A TWO Rocks resident is concerned a century-old timber wreck on a Yanchep beach has been vandalised.
Ruth Annesley visited the Alex T Brown wreck with her mother on August 17, then returned this week to find it had been damaged.
“We had heard that the 100-year-old wreck of Alex T Brown had been exposed due to the recent winter storms,” she said.
“We’re both keen amateur photographers and took many photos that day; it was quite incredible to see how much sand had shifted, given that the wreck is buried most of the year.
“We returned again Friday night for sunset and a friend of ours visited early Sunday morning.
“Tuesday morning was a clear day so we decided to head back again for another walk.
“This is when we discovered that two sections of the hull ribs had been sawn off by a chainsaw.
“I cannot understand why someone would want to vandalise a local relic.”
Ms Annesley believed the ribs would have been sawn off on Sunday or Monday.
According to WA Museum, the ship was built by Globe Construction in Washington in 1903 and blown ashore in a heavy gale on May 30, 1917 after leaving Fremantle en route to the US.
The timber relic lies on the beach 200m south of The Spot and is listed on the City of Wanneroo’s Local Heritage Survey under category 4, which provides recognition of heritage value and encourages conservation.
The City’s community and place director Debbie Terelinck said the Commonwealth Historic Shipwrecks Act of 1976 protected all shipwrecks older than 75 years that rested in federal waters, extending from the low tide mark to the end of the continental shelf.
“The Act also covers all artefacts on land directly associated with an historic-shipwrecking event in federal waters,” she said.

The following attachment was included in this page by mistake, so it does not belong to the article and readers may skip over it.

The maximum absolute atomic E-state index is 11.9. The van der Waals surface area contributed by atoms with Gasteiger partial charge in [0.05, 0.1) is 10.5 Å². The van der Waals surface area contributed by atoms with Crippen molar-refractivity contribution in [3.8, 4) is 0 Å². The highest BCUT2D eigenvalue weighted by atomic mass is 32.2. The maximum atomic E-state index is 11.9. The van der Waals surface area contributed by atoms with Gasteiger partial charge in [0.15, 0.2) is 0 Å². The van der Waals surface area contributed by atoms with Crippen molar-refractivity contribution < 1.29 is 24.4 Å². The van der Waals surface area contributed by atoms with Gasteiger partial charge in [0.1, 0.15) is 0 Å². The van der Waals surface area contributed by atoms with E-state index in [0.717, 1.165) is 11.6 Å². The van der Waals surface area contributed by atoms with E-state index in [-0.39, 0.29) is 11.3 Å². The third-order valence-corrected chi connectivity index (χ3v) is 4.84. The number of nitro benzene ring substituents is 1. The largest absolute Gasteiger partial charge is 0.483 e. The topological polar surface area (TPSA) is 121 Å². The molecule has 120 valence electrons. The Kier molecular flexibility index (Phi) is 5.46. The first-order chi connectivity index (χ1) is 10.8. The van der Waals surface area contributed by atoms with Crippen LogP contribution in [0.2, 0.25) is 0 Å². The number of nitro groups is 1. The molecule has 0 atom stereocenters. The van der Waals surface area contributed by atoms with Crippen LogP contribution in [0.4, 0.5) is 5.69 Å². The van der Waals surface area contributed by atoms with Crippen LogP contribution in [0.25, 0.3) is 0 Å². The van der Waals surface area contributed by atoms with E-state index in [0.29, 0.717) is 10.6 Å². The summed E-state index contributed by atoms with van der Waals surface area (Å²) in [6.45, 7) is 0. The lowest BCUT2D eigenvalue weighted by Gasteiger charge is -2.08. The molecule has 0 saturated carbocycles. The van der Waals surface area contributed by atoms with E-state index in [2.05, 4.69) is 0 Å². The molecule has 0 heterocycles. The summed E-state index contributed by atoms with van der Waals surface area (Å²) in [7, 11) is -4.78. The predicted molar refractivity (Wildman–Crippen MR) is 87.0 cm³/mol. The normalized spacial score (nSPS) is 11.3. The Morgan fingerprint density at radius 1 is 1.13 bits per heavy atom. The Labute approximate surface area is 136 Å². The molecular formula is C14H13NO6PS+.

“To support this federal legislation at a State level there is the Maritime Archaeology Act of 1973.
“Having said this, the WA Shipwreck Museum currently has the wreck listed as an unprotected site.”
History of Alex T Brown
ACCORDING to the City of Wanneroo’s Local Heritage Survey, there was no loss of life when the 788 tonne, four-masted wooden schooner was blown ashore south of Wreck Point on May 30, 1917.
“The tug Wyola was sent from Fremantle to try to tow the ship off the beach but was unable to get close enough to carry out the work,” it said.
“Captain Myers and his crew made several unsuccessful attempts to refloat the vessel but were unsuccessful and the ship was washed ashore.
“Henry Dennis, recalled that when the ship was first on the beach, local resident Jim Spiers cut the masts off with a crosscut saw.
“Several early homesteads in the area were built using timber from the wreck.
“The schooner was finally sold to Mr Findlayson for 420 although it is not clear if this was before or after the salvage of the timber.
“Local residents recall that years of strong winds pushed the wreck up the beach until it was buried at a headland called The Spot.
“The Lindsay family burnt the wreck after they tired of people trespassing on their property to reach the wreck.
“The gun carriage given to the Gloucester Lodge Museum in 1984 was believed to be built from timbers from the Alex T Brown and constructed by Jack Otney.”
The survey said the wreck had “little” significance but the place had historic value for its association with the danger of ocean travel in the early 20th Century.
“The wreck site has historic value for its association with the construction of simple houses in the district in the early 20th century from salvage materials,” it said.
“The site as been a landmark in the community since 1917.”